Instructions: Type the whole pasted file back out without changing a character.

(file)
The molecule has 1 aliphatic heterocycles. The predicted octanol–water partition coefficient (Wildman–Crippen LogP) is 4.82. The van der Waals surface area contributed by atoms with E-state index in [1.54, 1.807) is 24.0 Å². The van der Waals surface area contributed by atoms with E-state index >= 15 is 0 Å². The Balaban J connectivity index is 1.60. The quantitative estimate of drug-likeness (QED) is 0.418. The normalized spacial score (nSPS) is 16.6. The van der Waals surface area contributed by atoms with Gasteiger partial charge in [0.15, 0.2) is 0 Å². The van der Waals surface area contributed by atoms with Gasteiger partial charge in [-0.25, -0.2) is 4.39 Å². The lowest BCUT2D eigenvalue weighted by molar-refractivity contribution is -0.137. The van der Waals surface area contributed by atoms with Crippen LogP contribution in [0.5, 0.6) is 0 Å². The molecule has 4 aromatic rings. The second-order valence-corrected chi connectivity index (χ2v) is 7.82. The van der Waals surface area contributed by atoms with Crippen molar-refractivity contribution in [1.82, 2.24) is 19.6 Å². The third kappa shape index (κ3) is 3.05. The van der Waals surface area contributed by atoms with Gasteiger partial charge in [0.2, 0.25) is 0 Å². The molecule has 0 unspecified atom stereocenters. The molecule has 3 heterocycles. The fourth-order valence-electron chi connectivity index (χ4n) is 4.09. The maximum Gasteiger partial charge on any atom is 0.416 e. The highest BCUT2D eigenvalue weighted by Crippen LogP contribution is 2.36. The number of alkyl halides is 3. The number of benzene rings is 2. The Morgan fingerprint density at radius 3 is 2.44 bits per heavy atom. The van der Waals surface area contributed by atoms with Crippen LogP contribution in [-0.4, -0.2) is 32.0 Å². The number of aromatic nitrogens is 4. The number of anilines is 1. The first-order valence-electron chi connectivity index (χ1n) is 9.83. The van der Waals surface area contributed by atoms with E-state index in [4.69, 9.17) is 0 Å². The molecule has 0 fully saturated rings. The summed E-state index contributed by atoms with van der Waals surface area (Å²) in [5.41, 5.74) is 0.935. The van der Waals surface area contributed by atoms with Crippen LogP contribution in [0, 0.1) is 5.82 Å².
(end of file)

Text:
The molecule has 1 aliphatic heterocycles. The predicted octanol–water partition coefficient (Wildman–Crippen LogP) is 4.82. The van der Waals surface area contributed by atoms with E-state index in [1.54, 1.807) is 24.0 Å². The van der Waals surface area contributed by atoms with E-state index >= 15 is 0 Å². The Balaban J connectivity index is 1.60. The quantitative estimate of drug-likeness (QED) is 0.418. The normalized spacial score (nSPS) is 16.6. The van der Waals surface area contributed by atoms with Gasteiger partial charge in [0.15, 0.2) is 0 Å². The van der Waals surface area contributed by atoms with Gasteiger partial charge in [-0.25, -0.2) is 4.39 Å². The lowest BCUT2D eigenvalue weighted by molar-refractivity contribution is -0.137. The van der Waals surface area contributed by atoms with Crippen LogP contribution in [0.5, 0.6) is 0 Å². The molecule has 4 aromatic rings. The second-order valence-corrected chi connectivity index (χ2v) is 7.82. The van der Waals surface area contributed by atoms with Crippen molar-refractivity contribution in [1.82, 2.24) is 19.6 Å². The third kappa shape index (κ3) is 3.05. The van der Waals surface area contributed by atoms with Gasteiger partial charge in [0.2, 0.25) is 0 Å². The molecule has 0 unspecified atom stereocenters. The molecule has 3 heterocycles. The fourth-order valence-electron chi connectivity index (χ4n) is 4.09. The maximum Gasteiger partial charge on any atom is 0.416 e. The highest BCUT2D eigenvalue weighted by Crippen LogP contribution is 2.36. The number of alkyl halides is 3. The number of benzene rings is 2. The Morgan fingerprint density at radius 3 is 2.44 bits per heavy atom. The van der Waals surface area contributed by atoms with Crippen LogP contribution in [-0.4, -0.2) is 32.0 Å². The number of aromatic nitrogens is 4. The number of anilines is 1. The first-order valence-electron chi connectivity index (χ1n) is 9.83. The van der Waals surface area contributed by atoms with E-state index in [4.69, 9.17) is 0 Å². The molecule has 0 fully saturated rings. The summed E-state index contributed by atoms with van der Waals surface area (Å²) in [5.41, 5.74) is 0.935. The van der Waals surface area contributed by atoms with Crippen LogP contribution in [0, 0.1) is 5.82 Å².